Letter: Failure at three distinct levels

-A A +A
By Bill Norton

The finding of the State Auditor that Mora School District misspent some $64,000 is obviously appalling.  Worse yet, it indicates that the system of governance used by Mora must have failed three times simultaneously in order for this to have happened.

The first failure was of the district administration. From reports, at least three administrators variously requested and/or approved improper fund transfers, improper spending, and/or failed to expend specific purpose funds in a timely manner.  Professional educational administrators should simply know better.  A single occasional mistake is understandable, but such a wide-ranging series of errors?Criminal charges are apparently winding their way through the system. One would hope that parallel civil charges will be brought by taxpayers and parents to assure that those found guilty will also be held personally financially responsible for their malfeasance.  The district cannot afford the loss of $64,000 in diverted funds.

The second failure was of adequate board oversight. Since the board approves all expenditures, it is manifest that they did not do a proper job. There could have been several reasons. First, they might have detrimentally relied on the administration’s recommendations and assurances. Second, they might not have understood what they were approving. Either way, those who voted for these expenditures neglected their sworn fiduciary duties. While the district administration typically trains board members as to those duties, it is ultimately the responsibility of those elected to both research and understand their duties and to only vote on items that they fully understand and personally approve of.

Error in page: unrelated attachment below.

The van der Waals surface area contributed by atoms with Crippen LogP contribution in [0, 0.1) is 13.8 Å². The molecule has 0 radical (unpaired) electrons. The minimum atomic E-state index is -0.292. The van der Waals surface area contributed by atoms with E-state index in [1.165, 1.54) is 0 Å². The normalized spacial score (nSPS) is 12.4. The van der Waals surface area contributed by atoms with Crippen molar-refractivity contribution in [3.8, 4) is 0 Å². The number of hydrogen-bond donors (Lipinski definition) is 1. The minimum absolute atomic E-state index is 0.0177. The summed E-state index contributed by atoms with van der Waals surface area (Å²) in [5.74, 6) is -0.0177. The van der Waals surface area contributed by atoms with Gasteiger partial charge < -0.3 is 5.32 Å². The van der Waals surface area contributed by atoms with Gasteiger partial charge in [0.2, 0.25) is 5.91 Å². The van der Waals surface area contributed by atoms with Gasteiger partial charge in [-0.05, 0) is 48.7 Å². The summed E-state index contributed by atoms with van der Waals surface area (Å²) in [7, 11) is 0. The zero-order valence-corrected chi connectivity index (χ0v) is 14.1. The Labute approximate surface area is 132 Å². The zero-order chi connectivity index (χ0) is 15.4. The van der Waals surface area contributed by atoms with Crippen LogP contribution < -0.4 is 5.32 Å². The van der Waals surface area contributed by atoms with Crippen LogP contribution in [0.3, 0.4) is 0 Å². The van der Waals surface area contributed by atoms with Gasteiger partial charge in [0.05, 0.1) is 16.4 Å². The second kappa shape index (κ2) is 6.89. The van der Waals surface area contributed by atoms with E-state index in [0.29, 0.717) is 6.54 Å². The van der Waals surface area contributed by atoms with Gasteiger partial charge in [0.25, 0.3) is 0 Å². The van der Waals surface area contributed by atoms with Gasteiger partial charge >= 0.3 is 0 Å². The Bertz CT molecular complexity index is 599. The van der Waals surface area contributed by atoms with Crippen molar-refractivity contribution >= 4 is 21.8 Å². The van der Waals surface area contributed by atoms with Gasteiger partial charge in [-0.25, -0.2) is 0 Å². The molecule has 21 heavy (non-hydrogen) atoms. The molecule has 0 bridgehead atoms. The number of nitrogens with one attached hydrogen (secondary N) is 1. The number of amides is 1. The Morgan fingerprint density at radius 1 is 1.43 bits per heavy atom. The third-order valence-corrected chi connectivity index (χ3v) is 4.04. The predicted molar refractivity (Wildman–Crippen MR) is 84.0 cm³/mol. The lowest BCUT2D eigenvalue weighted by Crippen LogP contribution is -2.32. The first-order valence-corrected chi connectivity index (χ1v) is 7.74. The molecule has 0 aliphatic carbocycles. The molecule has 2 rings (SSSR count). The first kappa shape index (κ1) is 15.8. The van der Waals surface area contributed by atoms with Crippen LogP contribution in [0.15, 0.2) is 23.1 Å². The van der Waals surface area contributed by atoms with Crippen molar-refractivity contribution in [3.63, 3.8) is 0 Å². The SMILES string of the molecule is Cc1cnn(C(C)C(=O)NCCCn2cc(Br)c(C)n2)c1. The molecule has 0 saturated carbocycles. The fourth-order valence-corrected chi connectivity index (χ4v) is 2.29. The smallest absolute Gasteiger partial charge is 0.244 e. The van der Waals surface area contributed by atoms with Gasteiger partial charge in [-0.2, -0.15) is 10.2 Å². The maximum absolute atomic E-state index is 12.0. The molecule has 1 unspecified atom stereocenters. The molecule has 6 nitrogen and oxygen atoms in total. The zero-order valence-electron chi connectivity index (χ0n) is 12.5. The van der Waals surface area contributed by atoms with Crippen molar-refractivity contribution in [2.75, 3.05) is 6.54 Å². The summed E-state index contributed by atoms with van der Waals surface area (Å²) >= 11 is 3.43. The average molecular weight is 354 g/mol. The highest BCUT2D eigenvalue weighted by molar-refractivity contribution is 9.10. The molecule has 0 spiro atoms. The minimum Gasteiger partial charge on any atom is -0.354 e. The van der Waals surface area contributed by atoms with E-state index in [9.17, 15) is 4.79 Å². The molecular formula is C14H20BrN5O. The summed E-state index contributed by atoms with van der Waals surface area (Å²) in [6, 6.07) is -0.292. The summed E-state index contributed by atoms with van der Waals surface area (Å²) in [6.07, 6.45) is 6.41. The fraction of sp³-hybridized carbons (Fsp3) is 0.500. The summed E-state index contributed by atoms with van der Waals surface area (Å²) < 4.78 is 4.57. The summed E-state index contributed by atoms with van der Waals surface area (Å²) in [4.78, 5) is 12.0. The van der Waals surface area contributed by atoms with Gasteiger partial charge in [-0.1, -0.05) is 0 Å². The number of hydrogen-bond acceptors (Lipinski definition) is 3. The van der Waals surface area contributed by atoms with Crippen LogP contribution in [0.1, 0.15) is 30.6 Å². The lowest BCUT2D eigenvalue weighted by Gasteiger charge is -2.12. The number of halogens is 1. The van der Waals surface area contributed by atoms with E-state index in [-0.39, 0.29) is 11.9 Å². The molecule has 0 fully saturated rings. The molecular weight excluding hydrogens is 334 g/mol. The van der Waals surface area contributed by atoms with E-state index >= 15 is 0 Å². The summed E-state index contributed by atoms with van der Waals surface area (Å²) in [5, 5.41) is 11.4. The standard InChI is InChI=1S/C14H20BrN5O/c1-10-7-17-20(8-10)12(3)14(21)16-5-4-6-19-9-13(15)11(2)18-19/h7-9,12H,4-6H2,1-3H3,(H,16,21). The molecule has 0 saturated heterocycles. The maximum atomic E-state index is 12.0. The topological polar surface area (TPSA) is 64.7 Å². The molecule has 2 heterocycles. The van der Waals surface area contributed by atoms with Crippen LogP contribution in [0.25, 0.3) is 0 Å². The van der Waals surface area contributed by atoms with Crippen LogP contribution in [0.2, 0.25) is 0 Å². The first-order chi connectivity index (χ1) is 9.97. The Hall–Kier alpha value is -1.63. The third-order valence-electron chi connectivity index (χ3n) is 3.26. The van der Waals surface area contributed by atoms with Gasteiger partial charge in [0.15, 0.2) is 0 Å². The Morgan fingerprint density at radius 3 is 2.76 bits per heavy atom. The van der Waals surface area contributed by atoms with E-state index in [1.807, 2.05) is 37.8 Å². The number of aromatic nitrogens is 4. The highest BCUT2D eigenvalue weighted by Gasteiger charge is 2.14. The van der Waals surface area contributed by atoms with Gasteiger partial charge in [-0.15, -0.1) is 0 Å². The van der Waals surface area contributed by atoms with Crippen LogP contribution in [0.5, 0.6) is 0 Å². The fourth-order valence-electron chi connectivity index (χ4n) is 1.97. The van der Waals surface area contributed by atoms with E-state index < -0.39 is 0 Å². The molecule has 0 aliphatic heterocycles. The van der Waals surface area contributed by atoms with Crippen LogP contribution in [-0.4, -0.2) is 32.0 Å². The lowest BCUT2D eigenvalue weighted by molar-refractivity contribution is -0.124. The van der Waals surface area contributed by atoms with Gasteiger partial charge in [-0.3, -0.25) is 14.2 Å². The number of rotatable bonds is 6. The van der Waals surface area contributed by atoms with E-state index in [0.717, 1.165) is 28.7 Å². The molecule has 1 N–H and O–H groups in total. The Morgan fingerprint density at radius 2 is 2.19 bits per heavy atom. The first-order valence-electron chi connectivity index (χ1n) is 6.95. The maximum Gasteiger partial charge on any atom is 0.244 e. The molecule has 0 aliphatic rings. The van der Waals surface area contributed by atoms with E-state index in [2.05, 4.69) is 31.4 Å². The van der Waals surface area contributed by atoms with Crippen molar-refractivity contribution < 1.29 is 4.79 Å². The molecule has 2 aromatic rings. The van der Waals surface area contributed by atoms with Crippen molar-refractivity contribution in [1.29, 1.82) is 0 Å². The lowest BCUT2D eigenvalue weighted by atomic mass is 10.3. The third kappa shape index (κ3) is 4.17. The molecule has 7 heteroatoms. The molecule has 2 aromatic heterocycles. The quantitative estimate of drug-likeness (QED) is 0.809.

(Side note to all elected board members anywhere: Elected public service requires a major commitment of time and effort that is disproportional to any tangible benefits received. You take on this duty for which you can be held liable as a fiduciary as a public service. You may want to assure yourself that the organization provides you with directors’ liability insurance — but even this will not cover your personal financial exposure if you are negligent in your duties.)

The third failure was that of the state politicians. How could they ethically, in good conscious, and while complying with political contribution laws, take gifts from another public agency — particularly if that agency’s funding is under their auspices? Note that at least one of the named politicos did return the gift when he belatedly learned the source.

All of this may be complicated by a couple of other issues. Two or three years ago Mora School District (if my memory serves me) got caught funding questionable travel expenses of a since-departed administrator to attend weeks of state legislative sessions not specifically relating to district business. This should have heightened the awareness of both district administrators and the board as to the need of greater scrutiny. Moreover, it seems that at least some of the state legislators named as gift recipients were mentioned and/or involved in some Las Vegas school districts’ shenanigans.  Since these politicos are supposed to be advocating their constituents’ school districts needs simply as part of their elected duties, it leads one to wonder if there are pay-to-play or other unstated conditions that exist.  If not, if all that is happening is conveying the district’s needs, then why not simply invite the state representatives to an open, public board meeting?

Citizens of Mora, these are your elected representatives, or the administrators they hired. Get involved. Make sure they correctly and ethically do the job you elected them to do. Citizens elsewhere, can we learn from Mora before we find ourselves in similar situations?

Bill Norton

Las Vegas